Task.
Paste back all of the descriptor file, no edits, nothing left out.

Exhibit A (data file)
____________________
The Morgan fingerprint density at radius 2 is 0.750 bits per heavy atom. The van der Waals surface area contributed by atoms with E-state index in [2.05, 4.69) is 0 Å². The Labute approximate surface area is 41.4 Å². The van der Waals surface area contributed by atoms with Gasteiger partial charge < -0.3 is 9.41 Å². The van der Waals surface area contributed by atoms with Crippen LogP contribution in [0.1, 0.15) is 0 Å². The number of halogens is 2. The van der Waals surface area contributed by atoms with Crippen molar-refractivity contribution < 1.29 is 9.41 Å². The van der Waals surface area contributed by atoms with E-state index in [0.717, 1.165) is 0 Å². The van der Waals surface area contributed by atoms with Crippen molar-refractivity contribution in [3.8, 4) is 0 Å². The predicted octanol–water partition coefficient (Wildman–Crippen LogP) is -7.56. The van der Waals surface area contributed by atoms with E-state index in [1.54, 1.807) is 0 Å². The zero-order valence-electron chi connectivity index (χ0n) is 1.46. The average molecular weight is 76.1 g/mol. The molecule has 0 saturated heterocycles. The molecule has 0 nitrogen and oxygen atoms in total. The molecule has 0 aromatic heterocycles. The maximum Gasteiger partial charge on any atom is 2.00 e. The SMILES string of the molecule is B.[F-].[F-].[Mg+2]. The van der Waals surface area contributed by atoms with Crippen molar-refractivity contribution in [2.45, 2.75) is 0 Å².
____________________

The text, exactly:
The Morgan fingerprint density at radius 2 is 0.750 bits per heavy atom. The van der Waals surface area contributed by atoms with E-state index in [2.05, 4.69) is 0 Å². The Labute approximate surface area is 41.4 Å². The van der Waals surface area contributed by atoms with Gasteiger partial charge < -0.3 is 9.41 Å². The van der Waals surface area contributed by atoms with Crippen LogP contribution in [0.1, 0.15) is 0 Å². The number of halogens is 2. The van der Waals surface area contributed by atoms with Crippen molar-refractivity contribution < 1.29 is 9.41 Å². The van der Waals surface area contributed by atoms with E-state index in [0.717, 1.165) is 0 Å². The van der Waals surface area contributed by atoms with Crippen molar-refractivity contribution in [3.8, 4) is 0 Å². The predicted octanol–water partition coefficient (Wildman–Crippen LogP) is -7.56. The van der Waals surface area contributed by atoms with E-state index in [1.54, 1.807) is 0 Å². The zero-order valence-electron chi connectivity index (χ0n) is 1.46. The average molecular weight is 76.1 g/mol. The molecule has 0 saturated heterocycles. The molecule has 0 nitrogen and oxygen atoms in total. The molecule has 0 aromatic heterocycles. The maximum Gasteiger partial charge on any atom is 2.00 e. The SMILES string of the molecule is B.[F-].[F-].[Mg+2]. The van der Waals surface area contributed by atoms with Crippen molar-refractivity contribution in [2.45, 2.75) is 0 Å².